Mr Penrose said more officials – such as special advisers and civil servants – should be included in the disclosures.
The fact the Cabinet Office agreed to the highly unusual dual role for Mr Crothers was revealed in official correspondence yesterday.
On Monday, correspondence was published showing how senior civil servant Mr Crothers was involved in this close relationship. He had been the Government's Chief Commercial Officer inside the Cabinet Office, responsible for overseeing an estimated £40billion of taxpayers' money, from April 2012.
Then in September 2015 he was given permission to become an adviser to Greensill's board, while still in the civil service. The joint role meant that when he left Whitehall in November that year, he did not have to seek approval from the Advisory Committee on Business Appointments (ACOBA).
Mr Crothers wrote in a letter published by the watchdog: 'I was given approval to take up a part-time board advisory role with Greensill Capital starting from September 2015, whilst employed as a civil servant.
'At that time Greensill was a small business, 30 or 40 employees, which did not conduct any business with UK Government.
'The approval was to be a board adviser, attending board meetings, with the role developing, discussed as becoming a director.'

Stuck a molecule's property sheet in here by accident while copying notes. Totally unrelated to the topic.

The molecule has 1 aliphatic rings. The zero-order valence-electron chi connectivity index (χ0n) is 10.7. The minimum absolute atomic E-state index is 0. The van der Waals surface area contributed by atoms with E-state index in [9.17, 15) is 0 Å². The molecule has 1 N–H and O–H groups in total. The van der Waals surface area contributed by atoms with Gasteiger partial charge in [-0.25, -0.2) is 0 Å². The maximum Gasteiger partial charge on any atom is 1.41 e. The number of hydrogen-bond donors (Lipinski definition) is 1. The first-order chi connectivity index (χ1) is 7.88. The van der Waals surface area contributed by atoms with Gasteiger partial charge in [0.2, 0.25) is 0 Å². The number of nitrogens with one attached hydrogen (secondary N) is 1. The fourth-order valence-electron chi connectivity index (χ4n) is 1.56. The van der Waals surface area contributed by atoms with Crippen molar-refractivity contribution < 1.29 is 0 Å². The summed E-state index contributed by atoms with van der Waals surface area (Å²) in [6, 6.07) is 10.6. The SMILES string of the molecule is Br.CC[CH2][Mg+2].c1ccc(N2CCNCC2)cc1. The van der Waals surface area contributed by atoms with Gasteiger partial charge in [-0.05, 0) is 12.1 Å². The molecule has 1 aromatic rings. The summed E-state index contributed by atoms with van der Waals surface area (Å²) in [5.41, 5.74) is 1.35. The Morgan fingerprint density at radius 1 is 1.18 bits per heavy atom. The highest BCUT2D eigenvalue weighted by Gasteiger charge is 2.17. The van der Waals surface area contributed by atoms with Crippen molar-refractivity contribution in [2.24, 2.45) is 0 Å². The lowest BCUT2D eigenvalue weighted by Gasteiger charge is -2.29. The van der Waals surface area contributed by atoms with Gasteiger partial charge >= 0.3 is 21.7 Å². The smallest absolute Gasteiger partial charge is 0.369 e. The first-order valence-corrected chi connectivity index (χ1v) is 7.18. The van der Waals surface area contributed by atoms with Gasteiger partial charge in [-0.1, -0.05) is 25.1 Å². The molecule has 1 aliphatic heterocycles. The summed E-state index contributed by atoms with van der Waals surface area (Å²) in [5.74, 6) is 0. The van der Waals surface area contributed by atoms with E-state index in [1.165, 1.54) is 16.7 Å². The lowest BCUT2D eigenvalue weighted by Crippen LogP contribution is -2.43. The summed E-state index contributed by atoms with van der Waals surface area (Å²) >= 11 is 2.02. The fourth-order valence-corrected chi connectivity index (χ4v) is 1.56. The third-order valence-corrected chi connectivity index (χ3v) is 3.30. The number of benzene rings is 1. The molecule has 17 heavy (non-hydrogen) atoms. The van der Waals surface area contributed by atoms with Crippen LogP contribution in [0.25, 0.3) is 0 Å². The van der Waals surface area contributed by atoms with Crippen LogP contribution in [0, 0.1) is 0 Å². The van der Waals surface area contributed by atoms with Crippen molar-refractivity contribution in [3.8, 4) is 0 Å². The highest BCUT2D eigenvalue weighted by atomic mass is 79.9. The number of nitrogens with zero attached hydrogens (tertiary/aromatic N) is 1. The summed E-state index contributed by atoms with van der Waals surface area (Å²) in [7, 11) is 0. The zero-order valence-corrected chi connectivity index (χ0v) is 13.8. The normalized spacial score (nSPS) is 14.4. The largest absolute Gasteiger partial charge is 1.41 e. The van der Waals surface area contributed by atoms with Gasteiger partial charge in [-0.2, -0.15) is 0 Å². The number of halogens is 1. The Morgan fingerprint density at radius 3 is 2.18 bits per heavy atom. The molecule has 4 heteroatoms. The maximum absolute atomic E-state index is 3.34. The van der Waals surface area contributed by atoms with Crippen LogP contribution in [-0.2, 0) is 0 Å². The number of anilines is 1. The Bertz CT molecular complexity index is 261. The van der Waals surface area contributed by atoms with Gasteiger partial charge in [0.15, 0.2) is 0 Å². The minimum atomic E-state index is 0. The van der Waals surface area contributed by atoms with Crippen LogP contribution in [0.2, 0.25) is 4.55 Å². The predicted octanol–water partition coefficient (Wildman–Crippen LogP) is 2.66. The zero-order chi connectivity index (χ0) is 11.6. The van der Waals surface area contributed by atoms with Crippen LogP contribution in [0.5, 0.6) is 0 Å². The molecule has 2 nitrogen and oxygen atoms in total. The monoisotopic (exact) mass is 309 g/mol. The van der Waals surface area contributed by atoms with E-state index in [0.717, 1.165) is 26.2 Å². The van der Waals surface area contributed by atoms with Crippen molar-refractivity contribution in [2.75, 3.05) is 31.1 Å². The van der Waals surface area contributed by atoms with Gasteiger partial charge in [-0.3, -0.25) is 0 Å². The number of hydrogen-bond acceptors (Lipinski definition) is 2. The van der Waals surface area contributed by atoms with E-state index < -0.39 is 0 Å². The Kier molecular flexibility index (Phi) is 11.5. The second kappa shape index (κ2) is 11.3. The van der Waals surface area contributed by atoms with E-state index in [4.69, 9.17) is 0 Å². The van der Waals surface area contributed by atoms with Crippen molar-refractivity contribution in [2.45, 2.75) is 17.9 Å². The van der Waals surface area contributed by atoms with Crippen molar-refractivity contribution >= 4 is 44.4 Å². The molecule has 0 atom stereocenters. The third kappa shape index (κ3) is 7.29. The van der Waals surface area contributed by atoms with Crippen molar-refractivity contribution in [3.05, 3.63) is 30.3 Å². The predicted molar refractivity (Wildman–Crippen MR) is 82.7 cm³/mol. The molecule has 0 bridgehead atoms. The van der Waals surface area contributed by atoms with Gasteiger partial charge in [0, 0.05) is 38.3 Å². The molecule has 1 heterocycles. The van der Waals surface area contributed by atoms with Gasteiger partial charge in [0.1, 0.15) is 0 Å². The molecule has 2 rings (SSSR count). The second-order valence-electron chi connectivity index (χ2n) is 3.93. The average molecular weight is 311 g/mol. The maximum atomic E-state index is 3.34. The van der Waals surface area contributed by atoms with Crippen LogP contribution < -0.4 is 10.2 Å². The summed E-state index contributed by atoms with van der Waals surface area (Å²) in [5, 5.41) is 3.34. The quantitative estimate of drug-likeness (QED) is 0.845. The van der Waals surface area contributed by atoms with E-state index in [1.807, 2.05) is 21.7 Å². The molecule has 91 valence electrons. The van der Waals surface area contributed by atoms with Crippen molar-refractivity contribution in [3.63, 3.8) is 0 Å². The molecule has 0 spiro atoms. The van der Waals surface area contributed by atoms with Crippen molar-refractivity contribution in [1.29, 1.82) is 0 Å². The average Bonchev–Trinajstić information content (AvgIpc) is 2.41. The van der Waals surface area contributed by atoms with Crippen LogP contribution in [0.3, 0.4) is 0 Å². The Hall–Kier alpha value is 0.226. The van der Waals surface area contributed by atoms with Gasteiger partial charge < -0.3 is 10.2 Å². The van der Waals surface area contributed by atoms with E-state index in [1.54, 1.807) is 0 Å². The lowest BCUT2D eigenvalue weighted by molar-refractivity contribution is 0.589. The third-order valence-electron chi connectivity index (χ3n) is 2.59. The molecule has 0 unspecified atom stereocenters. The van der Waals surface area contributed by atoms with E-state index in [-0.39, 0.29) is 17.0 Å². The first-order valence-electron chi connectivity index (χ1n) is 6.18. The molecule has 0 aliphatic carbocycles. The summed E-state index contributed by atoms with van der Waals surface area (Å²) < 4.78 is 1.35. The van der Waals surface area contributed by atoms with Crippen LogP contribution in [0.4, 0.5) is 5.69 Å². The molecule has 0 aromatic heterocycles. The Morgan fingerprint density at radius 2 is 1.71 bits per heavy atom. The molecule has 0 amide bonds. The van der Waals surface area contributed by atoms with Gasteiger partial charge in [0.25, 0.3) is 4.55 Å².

Boris Johnson is understood to be concerned about the highly unusual dual role agreed by the Cabinet Office
He went on: 'I then left the Cabinet Office and the Civil Service in November 2015. I again sought advice and was told that as I was already working in an advisory capacity to Greensill before I left the Civil Service, with that role captured under the conflicts of interest policy, no BARs [business appointment rules] application was required to be submitted to ACOBA.'
Mr Crothers said the part-time role took up one day a month but he had been given approval to work 'up to a day a week'.
He insisted: 'It was seen as a way of me transitioning back into the private sector and was supported by the Cabinet Office leadership.
'This advisory role was not seen as contentious, and I believe not uncommon.'
It is thought the move would have been approved by the Cabinet Secretary at the time, Sir Jeremy Heywood, who had originally brought young Australian banker Mr Greensill into Government in 2011, or the then-Cabinet Office Permanent Secretary John Manzoni.
Government sources told MailOnline that Sir John would 'inevitably' have been involved as Mr Crothers' line manager.
Sir John left his civil service job in April last year, and has been serving on the board at drinks firm Diageo. He is due to become chair of the Ministry of Defence's Atomic Weapons Establishment this autumn.
In 2016 Mr Crothers became a director of Greensill Capital, and went on to hold 3,653 shares, according to financial reports, which could have been worth as much as £5.7million when the company was highly valued in the City. But it went bust last month and the shares are now worthless.